Kit Car, Barry Collyer September 1999
Arguably one of the most beautiful examples of late ‘30s styling, the SS100 lives on in the reincarnation from Suffolk Sportscars. But, like the stunning looking woman who may be great as a mistress, would you really want to live with her on an everyday basis? Barry Collyer gets to give one of his mistresses a 7-day trial marriage!
The only way to appreciate a car’s all round ability is to test for as long as possible and in as many varied conditions as possible. That was my excuse recently with the Suffolk SS100.
Certainly, with "beauty being in the eye of the beholder", anyone contemplating the purchase of their ideal car to build can eliminate 90% of what’s available on visual grounds alone. Cost is another very important factor of course but then, if the desire for a particular model is strong enough, I for one, would probably part with more cash than was perhaps, sensible. But then, when has being sensible ever been relevant to having a mistress!
These first two dilemmas are easily sorted by a visit to a major show or to the manufacturer to look at the cars in detail, test drive a demonstrator and do the necessary arithmetic. Club owners are also a useful source of information on which to base a decision, but they will probably be biased in favour of the car that they have, if only to justify their choice. You would hardly expect the owner standing proudly beside his creation to tell you the thing was noisy, rattly, unreliable and a pig to build. So all you have left now is your own impression after a limited test drive. This (hopefully from the manufacturer’s point of view) would be on a fine day, top down, wind in the hair, etc., where any shortcomings would be concealed or overlooked by the sheer pleasure of the experience. But what is it like when it is raining, cold, or just sitting boiling in a traffic jam on the M25? In other words, would the lady stand up to the rigours of everyday life at the kitchen sink? Anyway, enough of the sexist remarks, here is what the SS100 is like to live with - well for a week anyway.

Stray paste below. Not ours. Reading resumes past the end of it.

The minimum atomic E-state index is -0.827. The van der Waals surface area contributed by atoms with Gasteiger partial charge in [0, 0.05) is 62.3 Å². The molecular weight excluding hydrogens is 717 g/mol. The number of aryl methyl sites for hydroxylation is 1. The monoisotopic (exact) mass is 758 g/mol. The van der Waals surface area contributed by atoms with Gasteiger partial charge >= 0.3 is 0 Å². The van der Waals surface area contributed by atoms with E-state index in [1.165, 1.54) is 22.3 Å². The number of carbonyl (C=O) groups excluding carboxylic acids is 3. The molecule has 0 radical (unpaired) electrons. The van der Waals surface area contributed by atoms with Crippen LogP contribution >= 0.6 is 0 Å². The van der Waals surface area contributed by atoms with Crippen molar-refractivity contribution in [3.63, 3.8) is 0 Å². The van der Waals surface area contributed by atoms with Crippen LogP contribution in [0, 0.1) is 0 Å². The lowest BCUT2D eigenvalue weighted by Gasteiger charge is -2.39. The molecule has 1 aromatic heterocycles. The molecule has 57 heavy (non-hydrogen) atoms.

If pre-war elegance in the shape of an open sports car is your idea of great motoring then the Suffolk SS100 must be high on your list of options.
The original SS100 was one of the most beautiful of the creations from the partnership of Sir William Lyons and William Walmsley. Co founders of SS Cars. This pedigree, plus a very short production run of 314 cars, due to the outbreak of WW2, was destined to catapult the SS100 into that expensive rarefied atmosphere of desirability and exclusivity.
With approximately 270 original cars surviving world wide and fetching well into six figures for a good example, the Suffolk replica seems an excellent alternative.
A BIT OF HISTORY
This car and its many beautiful chrome embellishments was originally created by the skilful hands of Terry Rowing, head man of TRAC Products, part of whose business is the restoration and supply of top quality reproduction parts for not only the original SS cars, but other marques including Cobra replicas. He first started producing high quality aluminium bodied replicas of the SS100 to run along side his restoration business using mostly original parts from dead SS cars or from any other car of the period that used common parts. As the source of original parts would inevitably dry up, it was then decided to offer the replica in component form, part built or fully built to your spec. It was now available with a GRP body tub and wings with louvered aluminium 4-piece bonnet based on a new chassis with XJ6 running gear.
It certainly seemed a logical step especially as many of the parts are interchangeable with the genuine article. The market for his products would then expand from the limited number of owners of original cars to a far larger market of new owners. The replica is within millimetres of the real thing! However, legend has it that the marketing of the product took second place to the very busy production of parts and restorations and so the whole venture just ticked over with limited public awareness.
Finally in 1995, the SS100 replica manufacturing side of the business was acquired by Roger Williams. The project is in safe and experienced hands and is now operating from delightful premises near Bury St Edmunds in the heart of Suffolk.
On visiting the company with Peter Coxhead and Steve Hole to collect the demonstrator, we were all struck with the quality and quiet air of efficiency. You could eat your dinner off the floors and even the cars part way through being built looked immaculate. The highly experienced team, all experts in their own field, (especially at regularly making coffee) enlightened us on some of the more detailed and skilled aspects of SS100 production, especially the manufacture of the seat backs which are handmade in wood, curved and laminated in the traditional way.
Even the new, all aluminium radiator, is a work of art in its own right. And of course, as Terry Rowing’s company still supplies most of the chrome work, the quality of these components is exemplary.
I was immediately impressed with the overall quality of the car. The attention to detail and the lengths that the company have gone to in order to reproduce parts exactly to the original spec., even down to the dash mounted fuel tap that has no function now other than to look authentic. I have very occasionally seen real SS100s and the Suffolk or TRAC replicas many times in the past but they never fail to impress whenever I am reacquainted with either one.